Foods You Didn’t Know Were Good for Your Heart
Everyone knows they should do what they can to protect their heart, but not everyone realizes just how important it is. Besides practicing healthy habits, like exercising regularly or quitting smoking, focusing on a healthy diet is one of the best things you can do to combat heart disease.
You’re probably already aware of the foods you should avoid if you know what’s best for your heart. But if you’re wondering what you should be eating instead, try adding these six foods to your diet.
Research published in The Canadian Journal of Cardiology says flaxseeds are one of the best plant-based sources of alpha-linolenic acid (ALA), a type of omega-3. The study says ALA has been linked to reducing the risk of cardiovascular disease. Since the body can’t make these essential fats on its own, as mentioned by Harvard T.H. Chan School of Public Health, it’s important to include food with omega-3s in your diet. They’re needed for contraction and relaxation of artery walls and also produce hormones that regulate blood clotting.
The American Heart Association mentions oats are a good source of whole grains, which are rich in nutrients like iron and fiber. Iron is needed to carry oxygen throughout your body and fiber is important because it helps regulate a healthy digestive system. In your body, fiber binds to cholesterol and excretes it before it can enter into the blood, where it could otherwise cause heart problems. WebMD says excess cholesterol causes plaque to build up in the arteries. If your arteries become clogged, it affects the flow of blood and oxygen to the heart, which can cause a heart attack or stroke.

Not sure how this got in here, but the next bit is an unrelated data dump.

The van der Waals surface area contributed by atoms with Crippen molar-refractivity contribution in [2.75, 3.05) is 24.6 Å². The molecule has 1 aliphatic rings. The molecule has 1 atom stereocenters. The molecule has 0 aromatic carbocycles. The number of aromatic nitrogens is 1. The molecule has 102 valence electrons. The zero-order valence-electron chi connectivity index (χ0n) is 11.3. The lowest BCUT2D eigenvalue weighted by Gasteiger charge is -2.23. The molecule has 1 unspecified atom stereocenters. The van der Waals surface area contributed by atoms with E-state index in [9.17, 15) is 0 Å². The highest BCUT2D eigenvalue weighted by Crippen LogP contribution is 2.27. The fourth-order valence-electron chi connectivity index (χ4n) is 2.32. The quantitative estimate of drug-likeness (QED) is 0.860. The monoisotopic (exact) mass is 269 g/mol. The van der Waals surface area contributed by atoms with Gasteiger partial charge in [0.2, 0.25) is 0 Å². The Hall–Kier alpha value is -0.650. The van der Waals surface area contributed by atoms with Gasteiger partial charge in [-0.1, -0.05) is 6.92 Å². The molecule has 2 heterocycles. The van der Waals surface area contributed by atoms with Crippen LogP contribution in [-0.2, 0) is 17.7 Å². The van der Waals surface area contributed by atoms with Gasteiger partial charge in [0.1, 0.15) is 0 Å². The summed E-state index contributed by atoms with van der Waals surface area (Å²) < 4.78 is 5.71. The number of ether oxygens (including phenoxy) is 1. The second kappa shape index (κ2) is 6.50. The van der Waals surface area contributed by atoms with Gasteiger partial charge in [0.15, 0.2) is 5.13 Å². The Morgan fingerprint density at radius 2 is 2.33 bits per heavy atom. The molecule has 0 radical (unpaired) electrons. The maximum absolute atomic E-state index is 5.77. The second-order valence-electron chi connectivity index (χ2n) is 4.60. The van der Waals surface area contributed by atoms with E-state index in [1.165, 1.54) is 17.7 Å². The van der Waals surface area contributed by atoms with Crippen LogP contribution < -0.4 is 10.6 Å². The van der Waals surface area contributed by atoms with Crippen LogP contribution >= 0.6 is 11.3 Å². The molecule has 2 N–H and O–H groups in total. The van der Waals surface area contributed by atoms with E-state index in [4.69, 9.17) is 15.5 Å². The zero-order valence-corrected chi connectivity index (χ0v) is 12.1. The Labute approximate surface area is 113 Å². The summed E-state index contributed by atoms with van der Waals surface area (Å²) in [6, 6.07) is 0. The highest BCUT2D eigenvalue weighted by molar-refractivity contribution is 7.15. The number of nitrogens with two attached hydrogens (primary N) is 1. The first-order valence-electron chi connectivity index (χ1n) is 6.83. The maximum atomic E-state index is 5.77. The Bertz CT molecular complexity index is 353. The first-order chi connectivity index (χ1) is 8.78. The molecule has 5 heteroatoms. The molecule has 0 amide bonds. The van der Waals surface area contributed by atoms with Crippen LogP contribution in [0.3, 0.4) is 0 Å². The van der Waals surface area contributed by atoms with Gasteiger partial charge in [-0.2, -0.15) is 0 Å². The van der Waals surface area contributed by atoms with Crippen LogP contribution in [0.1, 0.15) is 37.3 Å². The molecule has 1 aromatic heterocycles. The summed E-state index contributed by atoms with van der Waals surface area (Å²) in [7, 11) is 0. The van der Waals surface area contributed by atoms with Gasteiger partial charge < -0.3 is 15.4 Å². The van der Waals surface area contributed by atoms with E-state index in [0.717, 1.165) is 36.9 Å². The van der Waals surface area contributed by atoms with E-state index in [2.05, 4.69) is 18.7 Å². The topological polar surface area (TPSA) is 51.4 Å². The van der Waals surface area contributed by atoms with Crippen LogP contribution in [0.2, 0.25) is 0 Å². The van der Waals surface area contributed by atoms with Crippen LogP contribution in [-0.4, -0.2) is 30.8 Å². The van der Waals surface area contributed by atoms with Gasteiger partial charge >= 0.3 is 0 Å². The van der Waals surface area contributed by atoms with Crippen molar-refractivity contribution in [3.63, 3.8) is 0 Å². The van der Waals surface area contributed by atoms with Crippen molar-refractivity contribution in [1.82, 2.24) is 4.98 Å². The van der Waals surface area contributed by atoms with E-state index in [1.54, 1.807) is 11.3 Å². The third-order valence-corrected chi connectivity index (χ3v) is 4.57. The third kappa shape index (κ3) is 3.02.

3. Dark chocolate
Being healthy doesn’t mean giving up all sweets. In fact, according to a study that included over 20,000 people and lasted for 11 years, risk for both coronary heart disease and stroke were higher for subjects who ate less chocolate. Cleveland Clinic says the cocoa bean is responsible for chocolate’s health benefits. Cocoa beans contain antioxidants that help protect cells from damage caused by free radicals, which usually leads to high cholesterol. Flavonoids may also improve blood flow to the heart. Opt for dark chocolate with a high cacao content for the best nutritional value.
As if you needed another reason to say yes to avocado, a review about the Hass avocado mentions the fruit helps promote healthy blood lipids in the body. This is because of the combination of unsaturated fats. They’re also filled with vitamins, phytochemicals, and fiber, all of which support cardiovascular health. Medical News Today also mentions avocados contain something called beta-Sitosterol, which helps maintain good cholesterol levels when eaten regularly.
Harvard Health Publications reports a study of more than 90,000 women found eating blueberries and strawberries decreases the risk of heart disease. Benefits were seen among those who ate a ½-cup serving at least three times a week. The women who ate the most berries were 34% less likely to experience a heart attack. Though the study only involved females, there’s no reason to believe men wouldn’t reap similar rewards. If you don’t eat berries regularly, try adding them to your diet.
Almonds are a good source of protein, a diet-friendly midnight snack, and are also great for your heart, making them one of the healthiest nuts you can eat. They provide the body with essential vitamins, biotin, and fiber for healthy digestion. Mayo Clinic says almonds also contain healthy fats that can help improve cholesterol. Having a handful each day may also help lower the risk of heart disease. Here’s to snacking for your ticker.